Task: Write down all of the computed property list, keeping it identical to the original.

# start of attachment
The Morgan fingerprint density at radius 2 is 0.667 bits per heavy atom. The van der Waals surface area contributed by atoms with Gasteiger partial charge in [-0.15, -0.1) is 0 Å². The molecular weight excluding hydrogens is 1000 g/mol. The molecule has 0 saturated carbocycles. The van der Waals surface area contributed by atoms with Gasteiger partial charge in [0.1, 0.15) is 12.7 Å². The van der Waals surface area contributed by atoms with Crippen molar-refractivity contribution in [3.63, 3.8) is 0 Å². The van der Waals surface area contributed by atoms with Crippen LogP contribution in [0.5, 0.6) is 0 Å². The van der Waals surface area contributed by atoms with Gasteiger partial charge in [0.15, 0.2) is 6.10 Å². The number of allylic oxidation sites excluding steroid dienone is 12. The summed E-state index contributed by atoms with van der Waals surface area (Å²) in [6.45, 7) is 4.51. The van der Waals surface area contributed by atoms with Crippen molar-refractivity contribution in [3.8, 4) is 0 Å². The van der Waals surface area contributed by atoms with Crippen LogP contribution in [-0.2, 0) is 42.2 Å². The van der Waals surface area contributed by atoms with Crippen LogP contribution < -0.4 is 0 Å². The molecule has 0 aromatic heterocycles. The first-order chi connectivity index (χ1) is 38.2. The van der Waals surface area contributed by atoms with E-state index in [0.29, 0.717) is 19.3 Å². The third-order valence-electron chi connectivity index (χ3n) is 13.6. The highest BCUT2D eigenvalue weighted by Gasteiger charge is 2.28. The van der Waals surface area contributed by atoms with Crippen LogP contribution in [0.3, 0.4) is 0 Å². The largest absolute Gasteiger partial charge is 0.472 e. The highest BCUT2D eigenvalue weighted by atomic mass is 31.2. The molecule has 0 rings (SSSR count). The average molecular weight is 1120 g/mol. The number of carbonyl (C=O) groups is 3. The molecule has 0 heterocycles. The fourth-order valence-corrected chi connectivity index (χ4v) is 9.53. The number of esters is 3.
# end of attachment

The Morgan fingerprint density at radius 2 is 0.667 bits per heavy atom. The van der Waals surface area contributed by atoms with Gasteiger partial charge in [-0.15, -0.1) is 0 Å². The molecular weight excluding hydrogens is 1000 g/mol. The molecule has 0 saturated carbocycles. The van der Waals surface area contributed by atoms with Gasteiger partial charge in [0.1, 0.15) is 12.7 Å². The van der Waals surface area contributed by atoms with Crippen molar-refractivity contribution in [3.63, 3.8) is 0 Å². The van der Waals surface area contributed by atoms with Crippen LogP contribution in [0.5, 0.6) is 0 Å². The van der Waals surface area contributed by atoms with Gasteiger partial charge in [0.15, 0.2) is 6.10 Å². The number of allylic oxidation sites excluding steroid dienone is 12. The summed E-state index contributed by atoms with van der Waals surface area (Å²) in [6.45, 7) is 4.51. The van der Waals surface area contributed by atoms with Crippen molar-refractivity contribution in [3.8, 4) is 0 Å². The van der Waals surface area contributed by atoms with Crippen LogP contribution in [-0.2, 0) is 42.2 Å². The van der Waals surface area contributed by atoms with Crippen LogP contribution < -0.4 is 0 Å². The molecule has 0 aromatic heterocycles. The first-order chi connectivity index (χ1) is 38.2. The van der Waals surface area contributed by atoms with E-state index in [0.29, 0.717) is 19.3 Å². The third-order valence-electron chi connectivity index (χ3n) is 13.6. The highest BCUT2D eigenvalue weighted by Gasteiger charge is 2.28. The van der Waals surface area contributed by atoms with Crippen LogP contribution in [0.3, 0.4) is 0 Å². The largest absolute Gasteiger partial charge is 0.472 e. The highest BCUT2D eigenvalue weighted by atomic mass is 31.2. The molecule has 0 rings (SSSR count). The average molecular weight is 1120 g/mol. The number of carbonyl (C=O) groups is 3. The molecule has 0 heterocycles. The fourth-order valence-corrected chi connectivity index (χ4v) is 9.53. The number of esters is 3.